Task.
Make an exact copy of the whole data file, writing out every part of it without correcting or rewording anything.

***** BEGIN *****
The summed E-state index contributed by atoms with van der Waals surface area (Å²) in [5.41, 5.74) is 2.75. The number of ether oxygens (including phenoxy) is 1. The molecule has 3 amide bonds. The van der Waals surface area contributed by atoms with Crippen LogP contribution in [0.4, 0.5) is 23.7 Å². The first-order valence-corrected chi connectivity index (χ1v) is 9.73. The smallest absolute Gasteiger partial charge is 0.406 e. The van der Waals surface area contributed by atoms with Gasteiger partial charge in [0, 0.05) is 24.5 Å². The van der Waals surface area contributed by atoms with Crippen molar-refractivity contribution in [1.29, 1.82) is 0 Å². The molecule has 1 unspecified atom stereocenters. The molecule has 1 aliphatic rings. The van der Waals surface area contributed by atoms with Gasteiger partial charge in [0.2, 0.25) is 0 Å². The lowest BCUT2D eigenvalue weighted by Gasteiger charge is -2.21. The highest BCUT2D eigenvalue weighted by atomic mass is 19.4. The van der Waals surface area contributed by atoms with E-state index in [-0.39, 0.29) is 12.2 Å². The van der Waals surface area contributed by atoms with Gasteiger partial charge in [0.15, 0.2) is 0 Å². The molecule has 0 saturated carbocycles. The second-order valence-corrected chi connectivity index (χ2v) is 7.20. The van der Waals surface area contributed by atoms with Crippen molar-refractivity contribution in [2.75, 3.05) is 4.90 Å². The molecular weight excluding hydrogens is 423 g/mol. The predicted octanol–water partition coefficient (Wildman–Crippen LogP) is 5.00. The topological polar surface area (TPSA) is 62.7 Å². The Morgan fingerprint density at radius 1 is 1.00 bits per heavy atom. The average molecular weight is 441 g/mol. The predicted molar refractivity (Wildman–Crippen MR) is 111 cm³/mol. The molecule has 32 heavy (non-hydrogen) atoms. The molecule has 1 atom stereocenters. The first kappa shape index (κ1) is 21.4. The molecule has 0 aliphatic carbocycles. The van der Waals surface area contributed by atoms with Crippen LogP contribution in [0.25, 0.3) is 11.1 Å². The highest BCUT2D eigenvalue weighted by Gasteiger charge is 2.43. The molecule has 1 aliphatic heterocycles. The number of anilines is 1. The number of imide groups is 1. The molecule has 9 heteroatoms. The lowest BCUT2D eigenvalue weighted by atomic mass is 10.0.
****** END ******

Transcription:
The summed E-state index contributed by atoms with van der Waals surface area (Å²) in [5.41, 5.74) is 2.75. The number of ether oxygens (including phenoxy) is 1. The molecule has 3 amide bonds. The van der Waals surface area contributed by atoms with Crippen LogP contribution in [0.4, 0.5) is 23.7 Å². The first-order valence-corrected chi connectivity index (χ1v) is 9.73. The smallest absolute Gasteiger partial charge is 0.406 e. The van der Waals surface area contributed by atoms with Gasteiger partial charge in [0, 0.05) is 24.5 Å². The van der Waals surface area contributed by atoms with Crippen molar-refractivity contribution in [1.29, 1.82) is 0 Å². The molecule has 1 unspecified atom stereocenters. The molecule has 1 aliphatic rings. The van der Waals surface area contributed by atoms with Gasteiger partial charge in [0.2, 0.25) is 0 Å². The lowest BCUT2D eigenvalue weighted by Gasteiger charge is -2.21. The highest BCUT2D eigenvalue weighted by atomic mass is 19.4. The van der Waals surface area contributed by atoms with E-state index in [-0.39, 0.29) is 12.2 Å². The van der Waals surface area contributed by atoms with Gasteiger partial charge in [0.15, 0.2) is 0 Å². The molecule has 0 saturated carbocycles. The second-order valence-corrected chi connectivity index (χ2v) is 7.20. The van der Waals surface area contributed by atoms with Crippen molar-refractivity contribution in [2.75, 3.05) is 4.90 Å². The molecular weight excluding hydrogens is 423 g/mol. The predicted octanol–water partition coefficient (Wildman–Crippen LogP) is 5.00. The topological polar surface area (TPSA) is 62.7 Å². The Morgan fingerprint density at radius 1 is 1.00 bits per heavy atom. The average molecular weight is 441 g/mol. The predicted molar refractivity (Wildman–Crippen MR) is 111 cm³/mol. The molecule has 32 heavy (non-hydrogen) atoms. The molecule has 1 atom stereocenters. The first kappa shape index (κ1) is 21.4. The molecule has 0 aliphatic carbocycles. The van der Waals surface area contributed by atoms with Crippen LogP contribution in [0.25, 0.3) is 11.1 Å². The highest BCUT2D eigenvalue weighted by Gasteiger charge is 2.43. The molecule has 1 aliphatic heterocycles. The number of anilines is 1. The number of imide groups is 1. The molecule has 9 heteroatoms. The lowest BCUT2D eigenvalue weighted by atomic mass is 10.0.